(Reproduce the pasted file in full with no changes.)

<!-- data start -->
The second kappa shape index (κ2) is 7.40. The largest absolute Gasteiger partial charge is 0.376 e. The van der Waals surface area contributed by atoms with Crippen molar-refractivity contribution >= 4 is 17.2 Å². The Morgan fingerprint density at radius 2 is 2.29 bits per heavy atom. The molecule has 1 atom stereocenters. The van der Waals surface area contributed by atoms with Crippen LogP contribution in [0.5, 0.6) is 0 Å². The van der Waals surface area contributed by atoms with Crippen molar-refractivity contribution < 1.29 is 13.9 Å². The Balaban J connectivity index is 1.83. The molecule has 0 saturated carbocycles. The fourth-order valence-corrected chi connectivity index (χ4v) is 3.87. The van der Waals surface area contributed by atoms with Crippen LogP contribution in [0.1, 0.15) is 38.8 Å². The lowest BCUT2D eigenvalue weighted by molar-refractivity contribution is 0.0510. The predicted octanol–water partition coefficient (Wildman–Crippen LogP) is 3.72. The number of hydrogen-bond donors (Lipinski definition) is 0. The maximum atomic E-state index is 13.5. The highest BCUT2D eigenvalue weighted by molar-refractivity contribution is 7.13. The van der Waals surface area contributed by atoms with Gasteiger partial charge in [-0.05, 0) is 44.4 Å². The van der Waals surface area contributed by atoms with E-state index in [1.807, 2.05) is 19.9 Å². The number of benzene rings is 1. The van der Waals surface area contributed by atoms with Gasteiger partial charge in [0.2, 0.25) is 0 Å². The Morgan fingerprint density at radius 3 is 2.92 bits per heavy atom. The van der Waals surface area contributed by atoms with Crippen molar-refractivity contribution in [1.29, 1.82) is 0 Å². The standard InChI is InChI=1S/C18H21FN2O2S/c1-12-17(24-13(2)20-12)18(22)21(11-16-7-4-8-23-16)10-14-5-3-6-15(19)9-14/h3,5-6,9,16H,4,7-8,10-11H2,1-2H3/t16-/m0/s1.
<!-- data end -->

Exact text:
The second kappa shape index (κ2) is 7.40. The largest absolute Gasteiger partial charge is 0.376 e. The van der Waals surface area contributed by atoms with Crippen molar-refractivity contribution >= 4 is 17.2 Å². The Morgan fingerprint density at radius 2 is 2.29 bits per heavy atom. The molecule has 1 atom stereocenters. The van der Waals surface area contributed by atoms with Crippen LogP contribution in [0.5, 0.6) is 0 Å². The van der Waals surface area contributed by atoms with Crippen molar-refractivity contribution < 1.29 is 13.9 Å². The Balaban J connectivity index is 1.83. The molecule has 0 saturated carbocycles. The fourth-order valence-corrected chi connectivity index (χ4v) is 3.87. The van der Waals surface area contributed by atoms with Crippen LogP contribution in [0.1, 0.15) is 38.8 Å². The lowest BCUT2D eigenvalue weighted by molar-refractivity contribution is 0.0510. The predicted octanol–water partition coefficient (Wildman–Crippen LogP) is 3.72. The number of hydrogen-bond donors (Lipinski definition) is 0. The maximum atomic E-state index is 13.5. The highest BCUT2D eigenvalue weighted by molar-refractivity contribution is 7.13. The van der Waals surface area contributed by atoms with Gasteiger partial charge in [-0.05, 0) is 44.4 Å². The van der Waals surface area contributed by atoms with E-state index in [1.807, 2.05) is 19.9 Å². The number of benzene rings is 1. The van der Waals surface area contributed by atoms with Gasteiger partial charge in [0.2, 0.25) is 0 Å². The Morgan fingerprint density at radius 3 is 2.92 bits per heavy atom. The van der Waals surface area contributed by atoms with Crippen molar-refractivity contribution in [1.29, 1.82) is 0 Å². The standard InChI is InChI=1S/C18H21FN2O2S/c1-12-17(24-13(2)20-12)18(22)21(11-16-7-4-8-23-16)10-14-5-3-6-15(19)9-14/h3,5-6,9,16H,4,7-8,10-11H2,1-2H3/t16-/m0/s1.